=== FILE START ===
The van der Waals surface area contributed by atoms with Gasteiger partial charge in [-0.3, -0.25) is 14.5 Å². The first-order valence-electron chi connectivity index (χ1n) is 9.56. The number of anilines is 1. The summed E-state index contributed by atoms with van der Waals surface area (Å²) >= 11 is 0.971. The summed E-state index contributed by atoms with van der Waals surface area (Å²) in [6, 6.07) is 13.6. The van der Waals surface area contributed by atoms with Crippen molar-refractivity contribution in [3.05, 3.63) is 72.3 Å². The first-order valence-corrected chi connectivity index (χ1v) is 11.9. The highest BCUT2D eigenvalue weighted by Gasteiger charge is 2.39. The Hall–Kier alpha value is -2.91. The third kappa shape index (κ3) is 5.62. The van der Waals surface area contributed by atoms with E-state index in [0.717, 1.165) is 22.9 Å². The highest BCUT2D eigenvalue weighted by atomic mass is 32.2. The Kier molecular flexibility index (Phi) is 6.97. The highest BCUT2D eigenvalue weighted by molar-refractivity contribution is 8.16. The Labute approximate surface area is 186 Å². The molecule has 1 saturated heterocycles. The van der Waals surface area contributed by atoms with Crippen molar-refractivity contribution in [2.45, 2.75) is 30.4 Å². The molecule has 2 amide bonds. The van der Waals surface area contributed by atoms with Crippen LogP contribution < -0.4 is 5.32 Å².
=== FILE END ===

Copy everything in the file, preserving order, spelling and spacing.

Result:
The van der Waals surface area contributed by atoms with Gasteiger partial charge in [-0.3, -0.25) is 14.5 Å². The first-order valence-electron chi connectivity index (χ1n) is 9.56. The number of anilines is 1. The summed E-state index contributed by atoms with van der Waals surface area (Å²) >= 11 is 0.971. The summed E-state index contributed by atoms with van der Waals surface area (Å²) in [6, 6.07) is 13.6. The van der Waals surface area contributed by atoms with Crippen molar-refractivity contribution in [3.05, 3.63) is 72.3 Å². The first-order valence-corrected chi connectivity index (χ1v) is 11.9. The highest BCUT2D eigenvalue weighted by Gasteiger charge is 2.39. The Hall–Kier alpha value is -2.91. The third kappa shape index (κ3) is 5.62. The van der Waals surface area contributed by atoms with E-state index in [0.717, 1.165) is 22.9 Å². The highest BCUT2D eigenvalue weighted by atomic mass is 32.2. The Kier molecular flexibility index (Phi) is 6.97. The highest BCUT2D eigenvalue weighted by molar-refractivity contribution is 8.16. The Labute approximate surface area is 186 Å². The molecule has 1 saturated heterocycles. The van der Waals surface area contributed by atoms with Crippen molar-refractivity contribution in [2.45, 2.75) is 30.4 Å². The molecule has 2 amide bonds. The van der Waals surface area contributed by atoms with Crippen LogP contribution < -0.4 is 5.32 Å².